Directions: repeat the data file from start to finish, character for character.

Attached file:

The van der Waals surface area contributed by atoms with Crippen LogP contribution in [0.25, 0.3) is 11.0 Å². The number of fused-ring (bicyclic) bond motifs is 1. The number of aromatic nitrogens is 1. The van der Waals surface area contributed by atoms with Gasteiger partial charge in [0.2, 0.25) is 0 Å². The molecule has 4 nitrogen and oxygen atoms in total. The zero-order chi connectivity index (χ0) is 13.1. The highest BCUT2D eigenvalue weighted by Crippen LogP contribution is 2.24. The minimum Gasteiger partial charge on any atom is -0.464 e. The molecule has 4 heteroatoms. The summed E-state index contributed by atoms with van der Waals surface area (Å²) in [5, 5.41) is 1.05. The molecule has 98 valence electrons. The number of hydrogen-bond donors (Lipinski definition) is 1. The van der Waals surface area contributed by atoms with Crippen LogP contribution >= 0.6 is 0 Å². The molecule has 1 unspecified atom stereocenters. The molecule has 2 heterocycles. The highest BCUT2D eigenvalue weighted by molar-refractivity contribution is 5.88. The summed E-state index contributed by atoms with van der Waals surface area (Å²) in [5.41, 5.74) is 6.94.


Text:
The van der Waals surface area contributed by atoms with Crippen LogP contribution in [0.25, 0.3) is 11.0 Å². The number of fused-ring (bicyclic) bond motifs is 1. The number of aromatic nitrogens is 1. The van der Waals surface area contributed by atoms with Gasteiger partial charge in [0.2, 0.25) is 0 Å². The molecule has 4 nitrogen and oxygen atoms in total. The zero-order chi connectivity index (χ0) is 13.1. The highest BCUT2D eigenvalue weighted by Crippen LogP contribution is 2.24. The minimum Gasteiger partial charge on any atom is -0.464 e. The molecule has 4 heteroatoms. The summed E-state index contributed by atoms with van der Waals surface area (Å²) in [5, 5.41) is 1.05. The molecule has 98 valence electrons. The number of hydrogen-bond donors (Lipinski definition) is 1. The van der Waals surface area contributed by atoms with Crippen LogP contribution >= 0.6 is 0 Å². The molecule has 1 unspecified atom stereocenters. The molecule has 2 heterocycles. The highest BCUT2D eigenvalue weighted by molar-refractivity contribution is 5.88. The summed E-state index contributed by atoms with van der Waals surface area (Å²) in [5.41, 5.74) is 6.94.